How to Become a College Walk-On

You don't necessarily need an athletic scholarship to play college sports.

The college search for athletes has grown complicated and increasingly competitive in the past decade. The high-stakes competition for scholarships is actually opening up more opportunities for walk-on athletes.

A walk-on prospect is a recruit who either lacks the athletic skill to attract a scholarship offer or who wants to attend a college that does not offer athletic scholarships (e.g., Division III programs and Ivy League schools cannot offer athletic scholarships).

At face value, this may appear to spell failure, but when you dig deeper into the potential gains, it becomes increasingly appealing.

D-I and D-II programs have a cap on the number of athletic scholarships they can offer and the number of aggregate scholarship athletes permitted on a squad in any given year. For example, in women's lacrosse, the maximum number of scholarships is 12, but a typical D-I women's lacrosse squad has around 35 athletes. This means that roughly two-thirds of the squad are walk-ons.

Honestly, college coaches draw little or no tangible distinction between a scholarship recipient and a walk-on student-athlete. They both have the same opportunity to impact the team. When the dust settles, a coach's job is to win, and he or she will simply put the best team on the field to achieve that end.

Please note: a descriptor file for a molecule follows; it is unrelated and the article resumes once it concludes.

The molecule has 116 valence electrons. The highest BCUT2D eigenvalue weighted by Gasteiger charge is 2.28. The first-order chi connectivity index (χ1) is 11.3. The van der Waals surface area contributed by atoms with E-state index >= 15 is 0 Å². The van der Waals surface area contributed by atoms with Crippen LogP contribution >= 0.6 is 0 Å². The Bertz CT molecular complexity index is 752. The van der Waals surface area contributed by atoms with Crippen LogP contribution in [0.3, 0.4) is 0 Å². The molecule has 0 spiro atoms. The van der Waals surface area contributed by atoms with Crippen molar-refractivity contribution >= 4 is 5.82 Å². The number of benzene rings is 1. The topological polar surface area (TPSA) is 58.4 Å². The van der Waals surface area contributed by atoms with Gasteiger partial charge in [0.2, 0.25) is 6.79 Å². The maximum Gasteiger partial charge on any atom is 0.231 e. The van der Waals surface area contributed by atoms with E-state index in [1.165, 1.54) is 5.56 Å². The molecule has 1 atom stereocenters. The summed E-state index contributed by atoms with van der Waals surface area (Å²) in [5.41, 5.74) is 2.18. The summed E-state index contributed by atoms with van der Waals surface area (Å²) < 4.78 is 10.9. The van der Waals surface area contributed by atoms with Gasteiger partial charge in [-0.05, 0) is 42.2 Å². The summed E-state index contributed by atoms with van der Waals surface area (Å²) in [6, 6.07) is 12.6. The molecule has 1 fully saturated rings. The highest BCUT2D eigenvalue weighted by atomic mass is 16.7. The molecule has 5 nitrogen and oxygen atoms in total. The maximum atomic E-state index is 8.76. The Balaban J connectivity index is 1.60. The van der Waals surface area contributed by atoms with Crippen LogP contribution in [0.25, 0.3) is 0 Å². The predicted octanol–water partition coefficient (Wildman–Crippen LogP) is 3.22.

Walk-on Scenarios

There are three possible walk-on situations:

  • Colleges where athletic scholarships are exhausted
  • Colleges that do not offer athletic scholarships
  • College coaches who have a clear tryout policy.

Verbal offers for athletic scholarships are becoming more popular, so there's a chance that coaches from top-tier schools have committed their upper limit early. This may appear disappointing at first, but always look at the bigger picture. An athlete who might not qualify for a scholarship in his or her freshman year could very well qualify during subsequent years.

A small group of colleges and universities hold to a strict "non-athletic grant" policy for all student-athletes. In many cases, these programs are at brilliant academic institutions. Not only can coaches offer potential assistance with financial aid and non-athletic grants, they may, in many cases, offer robust influence in assisting prospects through the admissions process.

Many college coaches offer a fall tryout period when student-athletes have the opportunity to make a good impression and land spots on the team.

The Pitch

Grabbing the attention of college coaches, especially for walk-on candidates, takes a lot of convincing and grunt work.

First, the athlete and his or her family members must develop a "thick skin." Feedback from coaches could be predominantly negative, so you need to prepare for the best and expect the worst when it's decision time.

Second, it is critical to take a bold, "stick your foot in the door" approach in presenting your case. Remember, coaches are looking at three key attributes prospects: Strong academics, potentially impact athletes and strong character. Your recruiting approach should be vigorous, but polite.

Third, this should be a "prospect effort," and not a mom-and-dad approach. Students need to buck up and confidently push the walk-on agenda with college coaches themselves, building a strong and convincing case.


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